2. I believe that 41 lbs. in the rear is too high. For street tires, I recommend 2 lbs. less at the rear than the front where the engine is. If you really want to maximize the alignment and tire pressures, keep accurate records at every event using a tire pyrometer. If you learn to interpret the results of this tool, you will maximize the grip any tire you use.
Obviously, Porsche made these car quite well and adjusted the design of their suspension based on their factory test drivers, so maybe your driving style should be modified somewhat as I said in part 1.Smile

JUST CALL NICK
__________________
The deer in the headlite
PCA DE instructor #200904037
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10-31-2010, 05:55 AM
Post: #8
 
Nick has made  similar recommendation to me with my braking and it transformed my car. Was going into braking zones and trying to brake at the last moment. Car would lock rear brake and feel horrible. Now braking sooner the problem was not the car but me.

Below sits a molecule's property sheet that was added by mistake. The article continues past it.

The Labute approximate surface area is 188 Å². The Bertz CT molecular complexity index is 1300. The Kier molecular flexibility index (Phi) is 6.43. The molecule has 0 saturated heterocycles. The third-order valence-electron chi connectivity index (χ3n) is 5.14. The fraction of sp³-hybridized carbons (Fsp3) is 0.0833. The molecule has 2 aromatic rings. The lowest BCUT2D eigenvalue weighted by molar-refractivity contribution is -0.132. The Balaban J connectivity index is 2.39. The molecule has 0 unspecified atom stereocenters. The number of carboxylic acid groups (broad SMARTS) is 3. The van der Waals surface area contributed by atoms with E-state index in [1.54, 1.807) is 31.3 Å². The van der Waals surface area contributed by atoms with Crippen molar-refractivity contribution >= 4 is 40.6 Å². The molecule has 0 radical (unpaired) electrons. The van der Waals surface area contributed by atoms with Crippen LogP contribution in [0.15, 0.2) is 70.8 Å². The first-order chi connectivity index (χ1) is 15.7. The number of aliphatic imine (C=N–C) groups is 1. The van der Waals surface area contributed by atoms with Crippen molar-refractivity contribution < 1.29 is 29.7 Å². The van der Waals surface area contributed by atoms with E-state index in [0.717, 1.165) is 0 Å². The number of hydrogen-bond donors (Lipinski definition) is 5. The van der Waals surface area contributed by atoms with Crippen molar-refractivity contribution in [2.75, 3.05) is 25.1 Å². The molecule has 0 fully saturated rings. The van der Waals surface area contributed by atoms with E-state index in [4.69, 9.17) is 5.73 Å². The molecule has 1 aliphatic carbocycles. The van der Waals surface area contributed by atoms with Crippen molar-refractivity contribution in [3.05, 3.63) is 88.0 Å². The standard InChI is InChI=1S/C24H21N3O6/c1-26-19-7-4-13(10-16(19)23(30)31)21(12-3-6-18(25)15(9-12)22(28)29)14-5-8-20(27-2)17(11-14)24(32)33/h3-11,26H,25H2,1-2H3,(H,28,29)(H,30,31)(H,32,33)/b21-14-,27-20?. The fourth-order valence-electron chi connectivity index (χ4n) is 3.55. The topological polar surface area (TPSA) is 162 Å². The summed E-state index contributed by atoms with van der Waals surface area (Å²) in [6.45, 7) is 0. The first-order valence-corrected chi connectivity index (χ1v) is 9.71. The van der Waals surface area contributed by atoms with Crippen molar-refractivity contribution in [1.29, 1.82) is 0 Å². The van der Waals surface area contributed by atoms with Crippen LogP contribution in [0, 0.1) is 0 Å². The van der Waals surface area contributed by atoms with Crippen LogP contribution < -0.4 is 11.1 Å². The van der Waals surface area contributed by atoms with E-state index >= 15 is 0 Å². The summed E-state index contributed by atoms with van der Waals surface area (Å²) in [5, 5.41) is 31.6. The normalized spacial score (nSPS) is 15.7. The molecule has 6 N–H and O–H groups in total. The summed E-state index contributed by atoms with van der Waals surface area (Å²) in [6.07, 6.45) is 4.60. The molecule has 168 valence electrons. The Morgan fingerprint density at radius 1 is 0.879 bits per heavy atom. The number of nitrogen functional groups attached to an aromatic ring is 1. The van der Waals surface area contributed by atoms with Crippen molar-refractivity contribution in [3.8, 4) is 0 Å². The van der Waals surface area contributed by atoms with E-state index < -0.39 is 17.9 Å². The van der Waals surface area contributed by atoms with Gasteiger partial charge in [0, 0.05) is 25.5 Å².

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10-31-2010, 07:21 AM
Post: #9
 
In which part of the turn does the car feel "loose"? 

I agree with Nick about not trying to do ultimate hero last millisecond braking.  I see a lot of people making that mistake and then they try to ask the car to turn when the weight is shifted forward and the front tires are on fire.

Is it possible that some of the looseness is throttle induced oversteer?  That car has an LSD diff right?
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11-01-2010, 06:32 AM
Post: #10
 
Now were talking about two different scenarios. Hard and late on the brakes will make the rear end float.  RS Barn put a different brake bias valve in with more rear brake bias than stock. Never drove the car at a track with race pads in until Thunderbolt and experienced this feeling.

The original scenario is through the turns, rear end just feels like it is very loosely sprung and damped. Coming out of a turn and through quick transitions like the last couple of turns coming onto the the front straight at Thunderbolt, the rear just seemed like it was way behind the front to get settled. Which is the wobbly feeling I was trying to describe.

The car does have a factory LSD.

Adam
______________________________________
1984 911
1988 944 Turbo S -Sold
1999 996 Cab - Father's ride